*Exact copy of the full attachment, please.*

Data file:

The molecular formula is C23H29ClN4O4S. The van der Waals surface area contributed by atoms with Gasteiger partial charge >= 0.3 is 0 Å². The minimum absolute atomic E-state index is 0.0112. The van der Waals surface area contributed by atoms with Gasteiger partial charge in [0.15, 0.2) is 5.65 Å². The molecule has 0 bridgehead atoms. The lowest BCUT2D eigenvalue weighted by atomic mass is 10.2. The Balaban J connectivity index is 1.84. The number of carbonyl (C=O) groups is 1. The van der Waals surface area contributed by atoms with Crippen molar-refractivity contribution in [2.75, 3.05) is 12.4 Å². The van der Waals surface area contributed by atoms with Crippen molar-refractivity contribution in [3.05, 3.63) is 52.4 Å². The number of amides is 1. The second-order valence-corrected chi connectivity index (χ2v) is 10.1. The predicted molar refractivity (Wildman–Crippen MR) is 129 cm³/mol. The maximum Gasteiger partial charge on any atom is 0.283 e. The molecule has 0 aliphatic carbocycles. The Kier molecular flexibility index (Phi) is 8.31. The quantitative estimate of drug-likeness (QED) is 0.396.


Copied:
The molecular formula is C23H29ClN4O4S. The van der Waals surface area contributed by atoms with Gasteiger partial charge >= 0.3 is 0 Å². The minimum absolute atomic E-state index is 0.0112. The van der Waals surface area contributed by atoms with Gasteiger partial charge in [0.15, 0.2) is 5.65 Å². The molecule has 0 bridgehead atoms. The lowest BCUT2D eigenvalue weighted by atomic mass is 10.2. The Balaban J connectivity index is 1.84. The number of carbonyl (C=O) groups is 1. The van der Waals surface area contributed by atoms with Crippen molar-refractivity contribution in [2.75, 3.05) is 12.4 Å². The van der Waals surface area contributed by atoms with Crippen molar-refractivity contribution in [3.05, 3.63) is 52.4 Å². The number of amides is 1. The second-order valence-corrected chi connectivity index (χ2v) is 10.1. The predicted molar refractivity (Wildman–Crippen MR) is 129 cm³/mol. The maximum Gasteiger partial charge on any atom is 0.283 e. The molecule has 0 aliphatic carbocycles. The Kier molecular flexibility index (Phi) is 8.31. The quantitative estimate of drug-likeness (QED) is 0.396.